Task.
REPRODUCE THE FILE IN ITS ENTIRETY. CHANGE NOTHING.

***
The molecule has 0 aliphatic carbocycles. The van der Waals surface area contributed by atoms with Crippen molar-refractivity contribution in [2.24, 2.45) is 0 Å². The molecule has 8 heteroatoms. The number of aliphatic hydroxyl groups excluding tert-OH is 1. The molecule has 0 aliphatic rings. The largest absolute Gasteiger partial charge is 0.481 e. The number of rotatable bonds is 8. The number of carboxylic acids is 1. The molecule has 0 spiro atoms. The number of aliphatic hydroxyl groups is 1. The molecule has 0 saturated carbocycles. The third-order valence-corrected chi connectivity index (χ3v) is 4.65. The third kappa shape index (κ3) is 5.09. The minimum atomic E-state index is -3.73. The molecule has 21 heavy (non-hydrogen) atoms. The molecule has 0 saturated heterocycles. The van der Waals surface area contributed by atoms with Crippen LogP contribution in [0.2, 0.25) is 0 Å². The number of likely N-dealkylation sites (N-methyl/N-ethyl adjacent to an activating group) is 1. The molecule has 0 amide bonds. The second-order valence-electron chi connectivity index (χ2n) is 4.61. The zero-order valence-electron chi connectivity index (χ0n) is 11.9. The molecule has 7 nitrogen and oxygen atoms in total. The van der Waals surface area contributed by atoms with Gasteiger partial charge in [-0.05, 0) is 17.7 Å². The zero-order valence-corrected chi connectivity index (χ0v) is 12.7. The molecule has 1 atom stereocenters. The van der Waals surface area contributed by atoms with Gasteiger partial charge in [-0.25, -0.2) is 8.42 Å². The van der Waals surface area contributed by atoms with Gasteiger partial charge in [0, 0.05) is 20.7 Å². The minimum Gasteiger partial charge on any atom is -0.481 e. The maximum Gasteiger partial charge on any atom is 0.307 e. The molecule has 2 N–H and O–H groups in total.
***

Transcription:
The molecule has 0 aliphatic carbocycles. The van der Waals surface area contributed by atoms with Crippen molar-refractivity contribution in [2.24, 2.45) is 0 Å². The molecule has 8 heteroatoms. The number of aliphatic hydroxyl groups excluding tert-OH is 1. The molecule has 0 aliphatic rings. The largest absolute Gasteiger partial charge is 0.481 e. The number of rotatable bonds is 8. The number of carboxylic acids is 1. The molecule has 0 spiro atoms. The number of aliphatic hydroxyl groups is 1. The molecule has 0 saturated carbocycles. The third-order valence-corrected chi connectivity index (χ3v) is 4.65. The third kappa shape index (κ3) is 5.09. The minimum atomic E-state index is -3.73. The molecule has 21 heavy (non-hydrogen) atoms. The molecule has 0 saturated heterocycles. The van der Waals surface area contributed by atoms with Crippen LogP contribution in [0.2, 0.25) is 0 Å². The number of likely N-dealkylation sites (N-methyl/N-ethyl adjacent to an activating group) is 1. The molecule has 0 amide bonds. The second-order valence-electron chi connectivity index (χ2n) is 4.61. The zero-order valence-electron chi connectivity index (χ0n) is 11.9. The molecule has 7 nitrogen and oxygen atoms in total. The van der Waals surface area contributed by atoms with Gasteiger partial charge in [-0.05, 0) is 17.7 Å². The zero-order valence-corrected chi connectivity index (χ0v) is 12.7. The molecule has 1 atom stereocenters. The van der Waals surface area contributed by atoms with Gasteiger partial charge in [-0.25, -0.2) is 8.42 Å². The van der Waals surface area contributed by atoms with Gasteiger partial charge in [0, 0.05) is 20.7 Å². The minimum Gasteiger partial charge on any atom is -0.481 e. The maximum Gasteiger partial charge on any atom is 0.307 e. The molecule has 2 N–H and O–H groups in total.